The Nanotechnology Knowledge Transfer Network has published a position paper looking at why the UK should invest in thermoelectrics and the role of nanotechnology.

According to New Electronics web site, the event which sparked the report saw presentations from key industry players in industry and academia, highlighted the commercial potential in harvesting energy from waste heat, the significant barriers to increasing conversion efficiency and finding alternative, sustainable, thermoelectric materials.

Thermal energy harvesting (and solid state cooling) represents a global £1bn industry for improved products in a range of markets and application scenarios.

Despite the existing barriers to widespread adoption, the NanoKTN believes that nanotechnology offers the potential for new approaches and a paradigm shift in performance, through nanomaterials development, nanostructuring, nano and microelectronic devices and thin film technologies.

“The UK is uniquely positioned with leading players over the entire supply chain required to produce and deploy this new generation of energy system,” said Dr Martin Kemp, theme manager at NanoKTN, pictured.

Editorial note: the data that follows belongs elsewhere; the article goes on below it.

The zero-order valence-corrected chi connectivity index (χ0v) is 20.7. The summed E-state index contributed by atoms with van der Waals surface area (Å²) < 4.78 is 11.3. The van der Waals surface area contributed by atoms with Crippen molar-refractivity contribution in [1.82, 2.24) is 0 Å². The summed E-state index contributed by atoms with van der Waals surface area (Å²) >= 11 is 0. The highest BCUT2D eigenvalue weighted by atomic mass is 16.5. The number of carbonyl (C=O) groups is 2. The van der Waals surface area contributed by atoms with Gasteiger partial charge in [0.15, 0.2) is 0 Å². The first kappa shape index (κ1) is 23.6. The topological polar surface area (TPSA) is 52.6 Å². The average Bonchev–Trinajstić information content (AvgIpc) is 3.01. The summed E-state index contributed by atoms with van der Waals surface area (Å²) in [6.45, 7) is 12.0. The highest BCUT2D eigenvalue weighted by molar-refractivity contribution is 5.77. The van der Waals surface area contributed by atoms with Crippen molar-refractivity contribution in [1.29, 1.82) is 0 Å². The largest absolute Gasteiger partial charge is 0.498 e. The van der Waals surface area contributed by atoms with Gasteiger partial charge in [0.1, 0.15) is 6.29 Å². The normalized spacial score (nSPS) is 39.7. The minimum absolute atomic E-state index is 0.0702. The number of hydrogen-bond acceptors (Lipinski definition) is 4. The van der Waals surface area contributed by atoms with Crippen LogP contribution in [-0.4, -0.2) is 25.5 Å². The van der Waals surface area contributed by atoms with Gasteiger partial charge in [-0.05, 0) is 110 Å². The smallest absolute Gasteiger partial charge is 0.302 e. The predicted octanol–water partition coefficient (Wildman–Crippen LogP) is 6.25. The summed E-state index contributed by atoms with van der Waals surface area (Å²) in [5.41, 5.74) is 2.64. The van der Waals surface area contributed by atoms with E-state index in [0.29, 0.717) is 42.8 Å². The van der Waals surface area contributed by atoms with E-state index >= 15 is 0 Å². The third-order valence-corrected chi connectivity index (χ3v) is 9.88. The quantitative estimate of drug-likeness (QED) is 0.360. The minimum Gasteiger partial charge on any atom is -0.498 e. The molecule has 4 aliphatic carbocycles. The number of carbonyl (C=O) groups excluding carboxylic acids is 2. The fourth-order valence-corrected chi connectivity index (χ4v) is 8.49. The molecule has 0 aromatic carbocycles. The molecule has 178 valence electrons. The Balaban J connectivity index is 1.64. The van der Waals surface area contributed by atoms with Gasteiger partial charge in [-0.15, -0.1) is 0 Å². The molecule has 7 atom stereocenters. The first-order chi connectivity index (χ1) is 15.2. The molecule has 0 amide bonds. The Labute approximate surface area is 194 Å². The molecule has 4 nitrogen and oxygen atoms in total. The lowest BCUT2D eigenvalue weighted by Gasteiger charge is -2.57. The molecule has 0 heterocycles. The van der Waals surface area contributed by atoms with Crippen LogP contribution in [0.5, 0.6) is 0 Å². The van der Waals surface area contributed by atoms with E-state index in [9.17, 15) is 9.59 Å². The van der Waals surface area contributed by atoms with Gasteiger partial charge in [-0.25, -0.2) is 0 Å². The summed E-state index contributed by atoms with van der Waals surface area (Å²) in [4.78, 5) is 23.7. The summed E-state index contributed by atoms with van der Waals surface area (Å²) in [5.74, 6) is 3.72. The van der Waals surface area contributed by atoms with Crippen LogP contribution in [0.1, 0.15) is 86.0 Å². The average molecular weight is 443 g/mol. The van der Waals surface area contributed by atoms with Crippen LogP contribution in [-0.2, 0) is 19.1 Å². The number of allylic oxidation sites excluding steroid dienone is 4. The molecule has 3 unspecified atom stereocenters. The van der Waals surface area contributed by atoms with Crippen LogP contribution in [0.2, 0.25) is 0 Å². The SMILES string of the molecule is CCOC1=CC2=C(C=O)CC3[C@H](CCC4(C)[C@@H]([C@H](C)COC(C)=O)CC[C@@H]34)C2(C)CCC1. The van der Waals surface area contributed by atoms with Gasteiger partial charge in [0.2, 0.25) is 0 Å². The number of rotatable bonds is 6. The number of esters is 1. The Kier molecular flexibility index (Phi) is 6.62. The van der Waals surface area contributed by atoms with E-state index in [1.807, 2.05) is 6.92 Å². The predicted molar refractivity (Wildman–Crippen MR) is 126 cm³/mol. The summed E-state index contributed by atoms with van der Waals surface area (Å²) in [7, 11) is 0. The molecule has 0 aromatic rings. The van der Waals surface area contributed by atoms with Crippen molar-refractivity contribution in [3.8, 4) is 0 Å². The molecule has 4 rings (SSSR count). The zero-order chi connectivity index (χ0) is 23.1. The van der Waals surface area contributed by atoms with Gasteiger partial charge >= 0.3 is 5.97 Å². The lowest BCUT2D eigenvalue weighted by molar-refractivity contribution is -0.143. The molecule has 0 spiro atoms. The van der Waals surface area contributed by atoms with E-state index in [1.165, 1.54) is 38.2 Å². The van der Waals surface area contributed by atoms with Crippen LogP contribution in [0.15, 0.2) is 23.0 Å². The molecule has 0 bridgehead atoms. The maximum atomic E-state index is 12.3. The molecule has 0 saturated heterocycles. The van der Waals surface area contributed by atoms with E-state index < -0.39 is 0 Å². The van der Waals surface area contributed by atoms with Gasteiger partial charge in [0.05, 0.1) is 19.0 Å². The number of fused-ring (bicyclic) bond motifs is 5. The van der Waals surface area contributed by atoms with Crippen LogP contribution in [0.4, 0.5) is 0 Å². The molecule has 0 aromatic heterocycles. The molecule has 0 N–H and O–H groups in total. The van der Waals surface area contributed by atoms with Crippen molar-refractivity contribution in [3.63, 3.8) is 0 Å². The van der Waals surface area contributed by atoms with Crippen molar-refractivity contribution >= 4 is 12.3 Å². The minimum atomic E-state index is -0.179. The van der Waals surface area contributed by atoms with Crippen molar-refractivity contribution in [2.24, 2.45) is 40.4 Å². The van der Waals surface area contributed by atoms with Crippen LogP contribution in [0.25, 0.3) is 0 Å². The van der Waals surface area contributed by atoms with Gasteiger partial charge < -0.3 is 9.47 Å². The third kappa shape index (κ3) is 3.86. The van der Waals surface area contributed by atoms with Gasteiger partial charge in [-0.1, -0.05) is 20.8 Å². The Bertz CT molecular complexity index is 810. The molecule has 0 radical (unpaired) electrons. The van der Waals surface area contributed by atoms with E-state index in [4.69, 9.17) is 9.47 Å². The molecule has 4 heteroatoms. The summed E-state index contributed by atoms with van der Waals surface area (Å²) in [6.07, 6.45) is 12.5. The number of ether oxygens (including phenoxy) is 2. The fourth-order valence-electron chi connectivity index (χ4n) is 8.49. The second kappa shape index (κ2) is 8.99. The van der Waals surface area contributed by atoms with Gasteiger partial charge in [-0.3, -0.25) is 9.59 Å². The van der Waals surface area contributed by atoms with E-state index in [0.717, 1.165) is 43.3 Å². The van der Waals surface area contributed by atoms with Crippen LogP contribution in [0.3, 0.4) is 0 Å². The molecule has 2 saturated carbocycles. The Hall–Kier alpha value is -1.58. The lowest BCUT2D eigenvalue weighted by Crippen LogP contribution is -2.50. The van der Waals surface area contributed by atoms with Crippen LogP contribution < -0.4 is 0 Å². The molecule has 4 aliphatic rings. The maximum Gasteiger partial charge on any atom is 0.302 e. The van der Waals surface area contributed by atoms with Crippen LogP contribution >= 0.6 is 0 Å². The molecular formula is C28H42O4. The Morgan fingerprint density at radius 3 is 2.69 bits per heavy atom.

“To date, harvesting energy hasn’t had that much attention but now this is changing as people relaise a huge amount of heat is being lost. Harvesting energy from wasted heat is both a technical and economic opportunity with the current global market of thermoelectric devices estimated to be around $300million. If the technical challenges can be overcome then the potential applications are extremely wide and the potential market would be many £billions and we will fulfil the ambition to create more highly skilled jobs in science and engineering.”

The white paper highlighted power generation as a key industry, either in using the sun’s energy for domestic solar thermal and lighting systems, or harvesting the waste heat generated by power stations, or electronics and supercomputers .

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